Our planet, Earth, is about 4,600 million (4.6 billion) years old. It started out as a sphere of molten rock, and the first solid rocks came from the solidifcation of the molten magma. The Earth has not remained static since its formation, and with heat generated from the core and mantle, our rocks have been changed and formed into new rocks. Some rocks have remained stable for billions of years while some are continuously being reformed.
Rocks are made up of usually two or more minerals that have been formed by various geological processes. Minerals are naturally occurring substances with specific chemical and physical properties, composition and structure.
The Rock Cycle illustrates how processes create and change rocks above and below the Earth’s surface. This cycle is well-demonstrated in the following illustration.
Rocks can be divided into three main categories, as shown in the Rock Cycle diagram:
- Sedimentary, and,
All of these categories are represented in the collection of the National Rock Garden.
Igneous rocks are formed by the solidification of magma (molten rock below the Earth’s surface) or lava, molten material brought to the Earth’s surface through volcanoes. Those that are formed below the Earth’s surface are referred to as intrusive igneous rocks, while those that form from lava are referred to as extrusive rocks.
Extrusive igneous rocks solidify more rapidly than intrusive igneous rocks as the lava is exposed to temperatures at the Earth’s surface that are much cooler than deep within the Earth’s crust. This results in the smaller crystals.
Metamorphic rocks are formed from pre-existing rocks when exposed to significant temperatures and pressures. Usually the chemical composition won’t change but the appearance will, with new minerals potentially being formed.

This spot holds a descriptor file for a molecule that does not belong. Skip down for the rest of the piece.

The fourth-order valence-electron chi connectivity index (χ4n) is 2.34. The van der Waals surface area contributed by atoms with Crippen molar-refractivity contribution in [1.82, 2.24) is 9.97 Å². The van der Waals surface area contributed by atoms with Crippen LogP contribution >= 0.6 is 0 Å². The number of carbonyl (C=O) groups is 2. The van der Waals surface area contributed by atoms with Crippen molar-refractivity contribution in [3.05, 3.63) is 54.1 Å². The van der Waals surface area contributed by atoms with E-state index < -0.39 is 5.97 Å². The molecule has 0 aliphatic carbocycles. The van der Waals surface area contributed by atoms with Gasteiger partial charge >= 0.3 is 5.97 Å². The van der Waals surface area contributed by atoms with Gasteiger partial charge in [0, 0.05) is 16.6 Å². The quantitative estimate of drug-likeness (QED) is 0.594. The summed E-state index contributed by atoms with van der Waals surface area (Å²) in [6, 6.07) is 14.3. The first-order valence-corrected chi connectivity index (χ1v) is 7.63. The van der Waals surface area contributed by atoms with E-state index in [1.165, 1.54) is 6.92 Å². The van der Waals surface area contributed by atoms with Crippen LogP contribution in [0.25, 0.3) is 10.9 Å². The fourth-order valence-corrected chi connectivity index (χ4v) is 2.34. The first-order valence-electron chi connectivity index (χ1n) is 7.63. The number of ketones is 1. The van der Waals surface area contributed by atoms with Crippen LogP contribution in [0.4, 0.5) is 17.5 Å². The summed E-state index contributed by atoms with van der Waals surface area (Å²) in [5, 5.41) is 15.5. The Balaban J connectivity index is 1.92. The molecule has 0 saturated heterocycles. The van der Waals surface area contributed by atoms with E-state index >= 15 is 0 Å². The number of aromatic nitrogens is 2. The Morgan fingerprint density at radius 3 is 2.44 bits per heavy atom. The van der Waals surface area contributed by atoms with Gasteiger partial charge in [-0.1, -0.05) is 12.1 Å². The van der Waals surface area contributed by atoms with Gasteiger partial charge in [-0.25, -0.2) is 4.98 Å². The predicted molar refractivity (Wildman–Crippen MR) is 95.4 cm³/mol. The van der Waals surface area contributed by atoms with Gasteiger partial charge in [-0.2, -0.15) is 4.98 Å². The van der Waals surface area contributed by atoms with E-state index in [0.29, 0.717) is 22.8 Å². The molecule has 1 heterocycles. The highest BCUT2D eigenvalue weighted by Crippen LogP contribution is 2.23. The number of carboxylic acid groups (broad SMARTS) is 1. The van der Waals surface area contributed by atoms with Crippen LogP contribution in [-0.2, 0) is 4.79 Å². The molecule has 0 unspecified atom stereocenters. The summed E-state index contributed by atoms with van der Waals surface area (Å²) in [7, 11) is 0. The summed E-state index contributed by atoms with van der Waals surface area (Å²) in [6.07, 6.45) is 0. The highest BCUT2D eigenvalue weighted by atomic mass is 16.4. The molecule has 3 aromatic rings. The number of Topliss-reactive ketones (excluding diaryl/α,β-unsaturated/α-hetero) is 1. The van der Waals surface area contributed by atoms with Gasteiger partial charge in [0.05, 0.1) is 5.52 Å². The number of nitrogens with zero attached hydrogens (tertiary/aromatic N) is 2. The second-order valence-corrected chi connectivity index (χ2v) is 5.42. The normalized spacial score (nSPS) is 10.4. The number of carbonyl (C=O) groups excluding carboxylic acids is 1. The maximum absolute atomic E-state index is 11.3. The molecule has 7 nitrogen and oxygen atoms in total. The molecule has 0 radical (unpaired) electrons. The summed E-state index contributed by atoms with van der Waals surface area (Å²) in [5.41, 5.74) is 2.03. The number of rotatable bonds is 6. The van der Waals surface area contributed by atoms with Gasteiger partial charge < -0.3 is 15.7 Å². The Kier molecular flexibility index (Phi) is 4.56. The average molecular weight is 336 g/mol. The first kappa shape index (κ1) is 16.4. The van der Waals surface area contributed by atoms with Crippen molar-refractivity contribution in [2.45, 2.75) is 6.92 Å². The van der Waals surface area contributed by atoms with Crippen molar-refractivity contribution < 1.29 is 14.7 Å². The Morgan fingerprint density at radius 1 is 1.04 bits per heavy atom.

Two classes of metamorphic rocks are identified: those formed through contact metamorphism and those formed through regional metamorphism. Contact metamorphism typically occurs when pre-existing rocks come into close proximity to intrusions of magma, but the effects do not extend very far. Regional metamorphism, on the other hand, will affect much larger volumes of rocks that are exposed to deep burial such as during the formation of new mountain ranges.
Sedimentary rocks are formed from the accumulation of loose fragments of rocks (such as sand) or material created by biological or chemical processes. Two types of sedimentary rocks are identified: clastic and biogenic/chemical.
Clastic sedimentary rocks are formed by the accumulation, compaction and cementation of rock fragments. These rocks have a wide range of grain sizes ranging from shales at the very fine-grained end all the way to conglomerates, which are very coarse-grained. The biological and chemical sedimentary rocks form from the crystallisation of chemicals dissolved in water. Limestones are an example of this type of sedimentary rock.